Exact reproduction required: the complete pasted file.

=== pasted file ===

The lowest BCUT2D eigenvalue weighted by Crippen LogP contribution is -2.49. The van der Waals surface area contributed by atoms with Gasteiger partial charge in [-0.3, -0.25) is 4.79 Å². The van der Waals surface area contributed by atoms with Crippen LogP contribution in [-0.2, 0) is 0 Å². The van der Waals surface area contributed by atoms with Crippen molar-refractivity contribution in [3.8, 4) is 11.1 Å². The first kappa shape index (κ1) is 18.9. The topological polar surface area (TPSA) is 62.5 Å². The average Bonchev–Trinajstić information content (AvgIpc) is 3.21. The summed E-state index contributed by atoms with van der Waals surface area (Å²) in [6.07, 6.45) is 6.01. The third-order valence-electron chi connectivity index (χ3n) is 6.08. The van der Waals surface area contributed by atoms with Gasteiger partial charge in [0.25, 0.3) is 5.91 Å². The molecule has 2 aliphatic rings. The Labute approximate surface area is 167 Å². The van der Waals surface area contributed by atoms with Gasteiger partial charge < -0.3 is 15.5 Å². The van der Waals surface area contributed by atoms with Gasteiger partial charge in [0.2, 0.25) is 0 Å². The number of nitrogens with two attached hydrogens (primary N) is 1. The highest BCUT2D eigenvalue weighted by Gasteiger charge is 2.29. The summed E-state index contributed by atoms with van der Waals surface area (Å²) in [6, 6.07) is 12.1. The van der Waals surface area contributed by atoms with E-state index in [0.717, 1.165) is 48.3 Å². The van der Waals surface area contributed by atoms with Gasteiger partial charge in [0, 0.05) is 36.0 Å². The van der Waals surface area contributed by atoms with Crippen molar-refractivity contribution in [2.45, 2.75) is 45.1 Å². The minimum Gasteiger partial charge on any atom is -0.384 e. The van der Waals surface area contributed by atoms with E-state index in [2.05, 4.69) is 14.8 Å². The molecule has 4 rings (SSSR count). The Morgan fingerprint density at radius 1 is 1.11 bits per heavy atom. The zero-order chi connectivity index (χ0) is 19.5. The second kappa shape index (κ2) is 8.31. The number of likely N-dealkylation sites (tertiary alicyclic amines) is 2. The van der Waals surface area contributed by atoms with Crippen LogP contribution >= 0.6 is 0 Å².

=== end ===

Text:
The lowest BCUT2D eigenvalue weighted by Crippen LogP contribution is -2.49. The van der Waals surface area contributed by atoms with Gasteiger partial charge in [-0.3, -0.25) is 4.79 Å². The van der Waals surface area contributed by atoms with Crippen LogP contribution in [-0.2, 0) is 0 Å². The van der Waals surface area contributed by atoms with Crippen molar-refractivity contribution in [3.8, 4) is 11.1 Å². The first kappa shape index (κ1) is 18.9. The topological polar surface area (TPSA) is 62.5 Å². The average Bonchev–Trinajstić information content (AvgIpc) is 3.21. The summed E-state index contributed by atoms with van der Waals surface area (Å²) in [6.07, 6.45) is 6.01. The third-order valence-electron chi connectivity index (χ3n) is 6.08. The van der Waals surface area contributed by atoms with Gasteiger partial charge in [0.25, 0.3) is 5.91 Å². The molecule has 2 aliphatic rings. The Labute approximate surface area is 167 Å². The van der Waals surface area contributed by atoms with Gasteiger partial charge < -0.3 is 15.5 Å². The van der Waals surface area contributed by atoms with Gasteiger partial charge in [0.2, 0.25) is 0 Å². The number of nitrogens with two attached hydrogens (primary N) is 1. The highest BCUT2D eigenvalue weighted by Gasteiger charge is 2.29. The summed E-state index contributed by atoms with van der Waals surface area (Å²) in [6, 6.07) is 12.1. The van der Waals surface area contributed by atoms with E-state index in [0.717, 1.165) is 48.3 Å². The van der Waals surface area contributed by atoms with Gasteiger partial charge in [0, 0.05) is 36.0 Å². The van der Waals surface area contributed by atoms with Crippen molar-refractivity contribution in [2.45, 2.75) is 45.1 Å². The minimum Gasteiger partial charge on any atom is -0.384 e. The van der Waals surface area contributed by atoms with E-state index in [2.05, 4.69) is 14.8 Å². The molecule has 4 rings (SSSR count). The Morgan fingerprint density at radius 1 is 1.11 bits per heavy atom. The zero-order chi connectivity index (χ0) is 19.5. The second kappa shape index (κ2) is 8.31. The number of likely N-dealkylation sites (tertiary alicyclic amines) is 2. The van der Waals surface area contributed by atoms with Crippen LogP contribution >= 0.6 is 0 Å².